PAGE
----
Every child deserves to have a safe, clean, healthy ride to school. That’s been the center of the discussion on how to reduce harmful emissions in school transportation, and districts around the country have implemented different paths to accelerate decarbonization. When considering these paths, several districts have made the change to propane autogas. This environmentally friendly choice is a near-zero emission energy source, affordable, and available to most schools, further ensuring energy equity.
Today, more than 1.3 million children ride to and from school on 22,000 propane school buses across the country. More than 1,000 school districts and contractors have adopted this clean technology, and most of those districts have acquired additional propane buses after their initial purchase, with a high repeat purchase percentage. There are many reasons why these districts decided to invest in propane autogas, including the benefits to students, the environment, and the district itself.
Better for Students
Students are at the heart of every decision a school district must make and selecting a transportation energy source is no different. With propane autogas, transportation directors can be sure they’re providing a healthy ride for students.
Propane autogas is an energy source with effectively zero particulate matter emissions. Unlike diesel, propane does not have aromatic hydrocarbons and polycyclic aromatic hydrocarbons, which are known carcinogens and serve as precursors for soot and particulate matter formation. In fact, a recent study in the Journal of Engine Research showed these emissions in propane buses are so low they were quantified as nearly unmeasurable.
In addition, propane buses also reduce harmful nitrogen oxide (NOx) emissions by 96% compared to clean diesel buses. Reducing particulate matter and NOx emissions is extremely important for student health. According to the EPA, they are known to trigger breathing conditions like asthma, bronchitis, and other respiratory issues.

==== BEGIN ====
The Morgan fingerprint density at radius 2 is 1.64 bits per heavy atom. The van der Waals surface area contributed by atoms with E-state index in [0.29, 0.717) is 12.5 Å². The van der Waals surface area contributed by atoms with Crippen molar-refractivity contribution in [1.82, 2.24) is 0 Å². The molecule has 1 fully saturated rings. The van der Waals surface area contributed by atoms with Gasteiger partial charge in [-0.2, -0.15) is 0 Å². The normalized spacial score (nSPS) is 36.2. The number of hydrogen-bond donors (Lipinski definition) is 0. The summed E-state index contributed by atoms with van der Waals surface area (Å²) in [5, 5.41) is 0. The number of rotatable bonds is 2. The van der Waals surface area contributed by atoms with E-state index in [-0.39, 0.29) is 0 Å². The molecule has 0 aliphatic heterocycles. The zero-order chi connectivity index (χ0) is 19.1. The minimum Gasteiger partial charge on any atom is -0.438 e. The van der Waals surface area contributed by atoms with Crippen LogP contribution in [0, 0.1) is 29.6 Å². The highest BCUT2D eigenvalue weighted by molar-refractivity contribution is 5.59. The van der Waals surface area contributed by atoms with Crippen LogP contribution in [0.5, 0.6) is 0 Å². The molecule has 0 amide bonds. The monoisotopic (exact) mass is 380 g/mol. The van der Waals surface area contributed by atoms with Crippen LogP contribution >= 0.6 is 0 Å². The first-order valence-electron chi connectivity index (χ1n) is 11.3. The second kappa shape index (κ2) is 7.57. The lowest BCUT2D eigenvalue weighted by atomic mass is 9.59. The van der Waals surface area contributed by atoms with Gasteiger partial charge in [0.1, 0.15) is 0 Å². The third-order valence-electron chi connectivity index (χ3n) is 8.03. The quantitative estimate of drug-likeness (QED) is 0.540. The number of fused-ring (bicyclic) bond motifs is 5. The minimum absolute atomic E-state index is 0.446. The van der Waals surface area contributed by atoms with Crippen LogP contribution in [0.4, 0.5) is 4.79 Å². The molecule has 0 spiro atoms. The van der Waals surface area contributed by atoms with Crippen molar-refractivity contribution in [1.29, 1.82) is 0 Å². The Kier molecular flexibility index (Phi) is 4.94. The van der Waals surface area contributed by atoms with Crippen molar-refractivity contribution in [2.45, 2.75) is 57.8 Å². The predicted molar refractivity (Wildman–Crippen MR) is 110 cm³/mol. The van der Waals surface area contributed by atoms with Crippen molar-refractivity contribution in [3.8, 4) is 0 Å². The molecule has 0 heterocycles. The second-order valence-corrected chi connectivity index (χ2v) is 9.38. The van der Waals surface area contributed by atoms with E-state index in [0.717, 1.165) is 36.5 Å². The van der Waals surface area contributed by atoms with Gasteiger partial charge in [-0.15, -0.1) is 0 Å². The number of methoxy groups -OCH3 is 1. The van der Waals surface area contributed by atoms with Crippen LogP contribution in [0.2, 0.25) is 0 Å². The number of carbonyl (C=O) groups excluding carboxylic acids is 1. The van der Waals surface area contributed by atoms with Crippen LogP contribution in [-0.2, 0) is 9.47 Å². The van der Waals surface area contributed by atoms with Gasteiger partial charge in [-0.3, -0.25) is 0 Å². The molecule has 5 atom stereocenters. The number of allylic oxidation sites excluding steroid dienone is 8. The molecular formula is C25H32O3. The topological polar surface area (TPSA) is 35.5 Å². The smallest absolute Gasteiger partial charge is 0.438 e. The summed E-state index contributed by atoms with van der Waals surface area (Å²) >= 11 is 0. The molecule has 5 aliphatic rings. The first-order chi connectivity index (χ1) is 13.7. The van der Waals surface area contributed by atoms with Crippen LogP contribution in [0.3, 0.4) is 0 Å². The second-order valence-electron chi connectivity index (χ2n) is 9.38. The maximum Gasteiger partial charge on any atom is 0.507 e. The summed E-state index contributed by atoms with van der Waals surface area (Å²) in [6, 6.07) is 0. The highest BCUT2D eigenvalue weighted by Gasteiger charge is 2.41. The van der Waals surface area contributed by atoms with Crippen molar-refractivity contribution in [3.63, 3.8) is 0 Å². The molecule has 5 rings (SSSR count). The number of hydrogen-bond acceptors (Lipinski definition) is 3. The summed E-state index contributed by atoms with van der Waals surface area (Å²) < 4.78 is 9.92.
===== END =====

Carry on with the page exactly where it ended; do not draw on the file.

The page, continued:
Beyond emissions, propane buses are also quieter than diesel buses, which means drivers can focus on the road and provide students with a safe ride to school. Plus, the Propane Education & Research Council has talked with teachers who say students that ride on a quiet propane bus arrive at school calmer and more ready to learn.
Students can also benefit from the reliability that propane autogas provides. It doesn’t gel like diesel when the temperature drops, so the bus starts at the turn of the ignition, and students aren’t left waiting in the cold. The inside of the bus also warms up quickly for students without requiring an additional heater.
Better for the Environment
According to the latest United Nations Intergovernmental Panel on Climate Change, the time to act on reducing greenhouse gas emissions is now. Propane autogas is the low-carbon, near-zero emissions energy source that can help achieve that goal. Propane autogas engines are 90% cleaner than the most stringent EPA standards.
Looking to the future, renewable propane will continue to grow in availability. Renewable propane is a byproduct of the renewable diesel and sustainable aviation fuel production process, which converts plant and vegetable oils, waste greases, and animal fat into fuel. Because it’s produced from renewable raw materials, renewable propane has an even lower carbon intensity than conventional propane. There are already school districts in California that are operating renewable propane buses. In the next few years, renewable propane production is expected to be more than 100 million gallons, exceeding 300 million gallons by 2030.
Better for School Districts
While the goal is to lower emissions for students, if the solution isn’t cost-effective for school districts, it can be nearly impossible to implement on a large scale. When you factor in the cost of a new vehicle and the costs for fuel, fluids, maintenance, and repairs, propane autogas has one of the lowest costs for the lifetime of the vehicle.
Propane buses cut operation costs by half compared to diesel, which can add up to thousands of dollars of savings over a single year. School districts have noted a $3,500 per year per bus operational savings from fuel and maintenance cost reductions compared to diesel buses. Those savings can be applied to student-based programs, to get new band equipment, or to purchase new computers. One study by the World LP Gas Association found that if we replaced all the nation’s diesel school buses with propane, U.S. school districts could hire more than 23,000 teachers with the savings.
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